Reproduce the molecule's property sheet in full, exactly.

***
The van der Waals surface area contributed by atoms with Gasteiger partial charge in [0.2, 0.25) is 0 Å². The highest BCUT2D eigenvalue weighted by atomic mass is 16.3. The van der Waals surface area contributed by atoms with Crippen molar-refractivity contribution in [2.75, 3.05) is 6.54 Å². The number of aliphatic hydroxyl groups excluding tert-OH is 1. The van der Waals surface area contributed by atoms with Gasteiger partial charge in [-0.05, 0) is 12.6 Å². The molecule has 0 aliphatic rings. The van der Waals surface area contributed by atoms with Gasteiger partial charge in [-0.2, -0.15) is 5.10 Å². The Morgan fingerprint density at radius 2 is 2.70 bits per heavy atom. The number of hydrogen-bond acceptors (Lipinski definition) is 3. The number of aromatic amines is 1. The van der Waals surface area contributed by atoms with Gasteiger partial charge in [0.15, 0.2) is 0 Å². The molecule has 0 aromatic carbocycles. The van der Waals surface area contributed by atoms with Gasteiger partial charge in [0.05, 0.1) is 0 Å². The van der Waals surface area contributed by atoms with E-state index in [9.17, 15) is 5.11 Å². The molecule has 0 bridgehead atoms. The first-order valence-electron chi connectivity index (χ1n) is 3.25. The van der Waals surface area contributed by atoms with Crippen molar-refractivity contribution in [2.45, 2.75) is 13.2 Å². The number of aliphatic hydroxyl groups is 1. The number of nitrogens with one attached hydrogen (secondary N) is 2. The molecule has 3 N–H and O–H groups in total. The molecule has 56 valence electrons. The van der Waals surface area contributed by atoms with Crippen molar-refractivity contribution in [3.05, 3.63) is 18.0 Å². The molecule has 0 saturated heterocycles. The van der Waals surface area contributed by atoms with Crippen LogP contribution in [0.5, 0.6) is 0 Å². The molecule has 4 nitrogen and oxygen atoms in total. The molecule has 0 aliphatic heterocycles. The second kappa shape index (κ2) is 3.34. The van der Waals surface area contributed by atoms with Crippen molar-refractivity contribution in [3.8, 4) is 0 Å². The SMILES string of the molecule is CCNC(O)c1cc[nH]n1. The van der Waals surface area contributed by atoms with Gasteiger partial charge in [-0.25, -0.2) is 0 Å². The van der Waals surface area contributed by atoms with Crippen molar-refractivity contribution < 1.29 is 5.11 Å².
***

The van der Waals surface area contributed by atoms with Gasteiger partial charge in [0.2, 0.25) is 0 Å². The highest BCUT2D eigenvalue weighted by atomic mass is 16.3. The van der Waals surface area contributed by atoms with Crippen molar-refractivity contribution in [2.75, 3.05) is 6.54 Å². The number of aliphatic hydroxyl groups excluding tert-OH is 1. The van der Waals surface area contributed by atoms with Gasteiger partial charge in [-0.05, 0) is 12.6 Å². The molecule has 0 aliphatic rings. The van der Waals surface area contributed by atoms with Gasteiger partial charge in [-0.2, -0.15) is 5.10 Å². The Morgan fingerprint density at radius 2 is 2.70 bits per heavy atom. The number of hydrogen-bond acceptors (Lipinski definition) is 3. The number of aromatic amines is 1. The van der Waals surface area contributed by atoms with Gasteiger partial charge in [0.15, 0.2) is 0 Å². The molecule has 0 aromatic carbocycles. The van der Waals surface area contributed by atoms with Gasteiger partial charge in [0.05, 0.1) is 0 Å². The van der Waals surface area contributed by atoms with E-state index in [9.17, 15) is 5.11 Å². The molecule has 0 bridgehead atoms. The first-order valence-electron chi connectivity index (χ1n) is 3.25. The van der Waals surface area contributed by atoms with Crippen molar-refractivity contribution in [2.45, 2.75) is 13.2 Å². The number of aliphatic hydroxyl groups is 1. The number of nitrogens with one attached hydrogen (secondary N) is 2. The molecule has 3 N–H and O–H groups in total. The molecule has 56 valence electrons. The van der Waals surface area contributed by atoms with Crippen molar-refractivity contribution in [3.05, 3.63) is 18.0 Å². The molecule has 0 saturated heterocycles. The van der Waals surface area contributed by atoms with Crippen LogP contribution in [0.5, 0.6) is 0 Å². The molecule has 4 nitrogen and oxygen atoms in total. The molecule has 0 aliphatic heterocycles. The second kappa shape index (κ2) is 3.34. The van der Waals surface area contributed by atoms with Crippen molar-refractivity contribution in [3.8, 4) is 0 Å². The SMILES string of the molecule is CCNC(O)c1cc[nH]n1. The van der Waals surface area contributed by atoms with Gasteiger partial charge in [-0.25, -0.2) is 0 Å². The van der Waals surface area contributed by atoms with Crippen molar-refractivity contribution < 1.29 is 5.11 Å².